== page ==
While the drop from 3rd to 4th spot has been widely reported in the English press, I personally don’t find the drop particularly worrying. This is simply one observation, in the same way that one loss in a match doesn’t necessarily reflect on a whole season, and provided that there is no trend in future years of Manchester United being consistently overtaken in revenues by more and more other clubs, there should be no real issue.

The main things to be concerned about, in my view, are ensuring that Manchester United does not become complacent about maximising commercial revenues, and also whether the team’s relatively poor on-pitch performances this season may have future revenue impacts, either as a result of dropping out of the UEFA Champions League, or due to reluctance by potential sponsors to continue paying eye-watering sums to be associated with a relatively unsuccessful team.

Manchester United’s share price

January continues to be a month to forget for the Glazers in relation to the stock market’s valuation of Manchester United. As at the time of writing, the last quote for the MUFC stock price (NYSE ticker: MANU) was US$15.02 at close of trading on Friday, 24 January 2014, which is down 3.2% from the closing price as at 31 December 2013 of US$15.53.

Sentiment towards the stock continues to be poor, despite the signing of new sponsor Aperol. Poor on-pitch results during the month give little reason for investors to be positive about the outlook for the stock.

As reported by leading financial news service Bloomberg in their section on 23 January, MANU is now on the most “shorted” US listed stocks on the exchange:

What that means is that stock traders are punting that the MANU stock price will drop in the near future, and have shorted the stock accordingly.

For readers who are not familiar with how short selling works, here’s a simple explanation. A trader will borrow MANU shares from an existing shareholder (likely to be an institutional investor or a hedge fund) and will then sell those shares at the prevailing market price (say US$15.02), using the borrow shares to settle the trade. The trader will then wait for the share price to drop, and if the price drops to a level to which the trader is happy to close out the trade, the trader will go into the market and buy stock at the level prevailing at the time (say US$14.70, for argument’s sake) to then return to the lender of the original borrowed stock. Assuming the trader can sell on Day 11 for US$15.02 and then buy a week later at US$14.70, the trader will have made a hypothetical profit of £0.32 per share.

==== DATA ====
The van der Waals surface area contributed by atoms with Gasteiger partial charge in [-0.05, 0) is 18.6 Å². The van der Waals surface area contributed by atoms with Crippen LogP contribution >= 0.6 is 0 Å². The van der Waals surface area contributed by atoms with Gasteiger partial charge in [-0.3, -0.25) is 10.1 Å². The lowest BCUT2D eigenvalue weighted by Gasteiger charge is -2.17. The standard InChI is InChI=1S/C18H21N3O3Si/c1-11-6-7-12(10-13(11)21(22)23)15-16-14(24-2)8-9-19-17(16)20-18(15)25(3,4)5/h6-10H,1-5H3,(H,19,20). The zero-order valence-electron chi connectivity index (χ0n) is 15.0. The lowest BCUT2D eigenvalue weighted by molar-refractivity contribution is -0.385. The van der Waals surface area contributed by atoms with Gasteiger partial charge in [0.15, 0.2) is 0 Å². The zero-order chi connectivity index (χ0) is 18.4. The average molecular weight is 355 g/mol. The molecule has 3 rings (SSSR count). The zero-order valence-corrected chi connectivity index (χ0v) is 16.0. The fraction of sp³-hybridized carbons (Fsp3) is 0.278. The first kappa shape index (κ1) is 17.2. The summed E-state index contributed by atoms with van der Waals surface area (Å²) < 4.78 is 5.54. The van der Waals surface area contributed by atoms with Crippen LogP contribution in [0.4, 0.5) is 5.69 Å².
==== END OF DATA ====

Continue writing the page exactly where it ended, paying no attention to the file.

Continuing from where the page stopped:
Understanding the logic of short selling, the traders who are shorting MANU stock are clearly gambling on the stock price falling, because if the stock price rises after the original short-sale, they will lose money on the later purchase, which is required in order to close out the stock loan.

Short-selling is a highly risky practice for traders as the potential losses on short-selling trades is theoretically infinite – if they have punted wrongly and the stock price rises, they continue to be exposed to risk of losses as the stock price goes up. Short-selling is usually done based on a high degree of confidence, and for MANU stock to be one of the most highly-shorted stocks around indicates a high expectation that the outlook for the share price continues to be negative.

Manchester United’s financial results for the 6 months to 31 December 2013 will be issued in early February, and the Glazers will be hoping for some good financial news to boost the share price. It will be interesting to see how any new transfer business, like the 37m pound purchase of Juan Mata, impacts on the club financially. While the Mata acquisition is a fantastic piece of business from a footballing perspective, the cost of the deal, based on the reported purchase price and his rumoured wages of 150,000 pounds a week for the next 4 and a half years, represents an annual charge to the accounts of approximately 16m pounds. Given that United is forecasting an expected earnings before interest, taxes, depreciation and amortisation (EBITDA) of approximately 130m pounds for this current financial year, even an 8m charge (ie for the half year from January to June 2014) for amortisation of Mata’s transfer fee plus wages, represents an expense equal to 6% of that EBITDA.